By Andrew Leahey
If you talk to any crypto evangelist long enough, they eventually will mention the unbanked—it’s one of those terms that have been thrown around a lot in the last few years. It means what you think it means: an adult who doesn’t have a savings or checking account.
The Federal Deposit Insurance Company’s 2021 National Survey of Unbanked and Underbanked Households estimated that about 4.5% of US households ( roughly 5.9 million households) were either unbanked entirely or were underbanked. The latter term refers to households who may have a checking or savings account but regularly rely on alternative financial services such as pawn shops, payday lending, and non-bank check cashing—you know, predatory services.
To put that 5.9 million number in perspective, imagine everyone in Pennsylvania was immediately deprived regular access to banking services and shuttled off to either a cash economy or complete reliance on AFS. Then add everyone in New Mexico, and it gets you close.
Like offering ocean water to a dehydrated sailor, crypto might look a lot like what the banking underserved needs, but it will almost certainly make things worse. And in the face of deprivation, it seems imprudent to let minor issues like a complete lack of regulation and the wiping out of over $2 trillion in value from November 2021 to November 2022 get in the way.
Still, it’s easy to throw stones and then opine about some pie-in-the-sky policy idea that doesn’t exist in practice. If some far-flung land had back-solved into a way to help the unbanked through some mechanism that doesn’t put what assets they do have in mortal risk, then maybe we could explore that alternative rather than continuing our dalliance with speculative crypto.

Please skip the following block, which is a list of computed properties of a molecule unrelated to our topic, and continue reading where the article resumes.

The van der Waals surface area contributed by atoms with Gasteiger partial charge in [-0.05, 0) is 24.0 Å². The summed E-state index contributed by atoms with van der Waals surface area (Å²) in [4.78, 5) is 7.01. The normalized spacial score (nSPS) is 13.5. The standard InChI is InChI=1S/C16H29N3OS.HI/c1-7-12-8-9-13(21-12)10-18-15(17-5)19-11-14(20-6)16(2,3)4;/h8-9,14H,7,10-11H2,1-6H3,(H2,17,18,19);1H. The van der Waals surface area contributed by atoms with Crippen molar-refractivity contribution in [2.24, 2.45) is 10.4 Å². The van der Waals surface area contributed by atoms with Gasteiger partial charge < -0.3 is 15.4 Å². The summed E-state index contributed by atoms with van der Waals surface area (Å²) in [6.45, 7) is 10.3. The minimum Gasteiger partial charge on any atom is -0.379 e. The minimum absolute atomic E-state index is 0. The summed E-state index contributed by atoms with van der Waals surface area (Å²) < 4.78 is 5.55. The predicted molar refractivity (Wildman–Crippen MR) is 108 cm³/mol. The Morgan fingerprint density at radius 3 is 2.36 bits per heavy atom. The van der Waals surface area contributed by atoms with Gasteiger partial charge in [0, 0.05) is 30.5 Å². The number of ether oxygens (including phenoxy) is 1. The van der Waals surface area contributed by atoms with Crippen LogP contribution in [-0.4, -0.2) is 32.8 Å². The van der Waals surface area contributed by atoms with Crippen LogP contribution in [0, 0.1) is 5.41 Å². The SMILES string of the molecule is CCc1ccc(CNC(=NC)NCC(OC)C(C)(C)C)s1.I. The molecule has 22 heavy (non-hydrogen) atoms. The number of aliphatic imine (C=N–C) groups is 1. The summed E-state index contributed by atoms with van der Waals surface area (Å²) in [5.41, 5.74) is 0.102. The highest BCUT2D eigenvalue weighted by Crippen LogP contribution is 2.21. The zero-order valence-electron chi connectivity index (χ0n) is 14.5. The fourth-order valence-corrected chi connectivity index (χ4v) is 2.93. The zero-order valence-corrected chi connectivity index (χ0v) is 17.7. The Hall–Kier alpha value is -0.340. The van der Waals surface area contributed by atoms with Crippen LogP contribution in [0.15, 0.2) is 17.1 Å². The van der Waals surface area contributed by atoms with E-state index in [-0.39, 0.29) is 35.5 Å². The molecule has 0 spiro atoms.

Floating around in the North Atlantic, in a beautiful part of the world where puffins occupy roughly the same place in society as pigeons do everywhere else, lie the Faroe Islands. They’re famous for their salmon farms—and for having “the best tax system on Earth.”
The Faroe tax system (TAKS) shares a lot of similarities with Denmark, which is the Faroes’ principal trade partner and, as it happens, helped the autonomous territory develop their code. Simplicity is an overarching principle—so is shifting the burden of compliance and calculation to a centralized state and away from individual taxpayers.
The state, not individuals and employers, keep tabs on income streams and set withholding amounts to avoid overpayment; most individuals neither owe anything nor receive a refund at the end of the year. The latter bit is owed to their tax system not being used as an aid system. Benefits that flow to the residents are made by direct payment, rather than tax deductions and credits that require individuals to contend with the concept of a debit for a negative value being tantamount to a credit.
TAKS is automated, and to facilitate all of that automation and calculation, all employed Faroese folks must have a bank account tied to a P-number. The result is that almost every resident has a bank account, and income is taxed along national, local, and church tax lines where applicable. So-called A-Income, comprising wages or salaries, are already fully taxed when they arrive in an employee’s account. With no tax on real property, the bulk of this A-Income is completely through the tax regime when it’s transferred to the employee.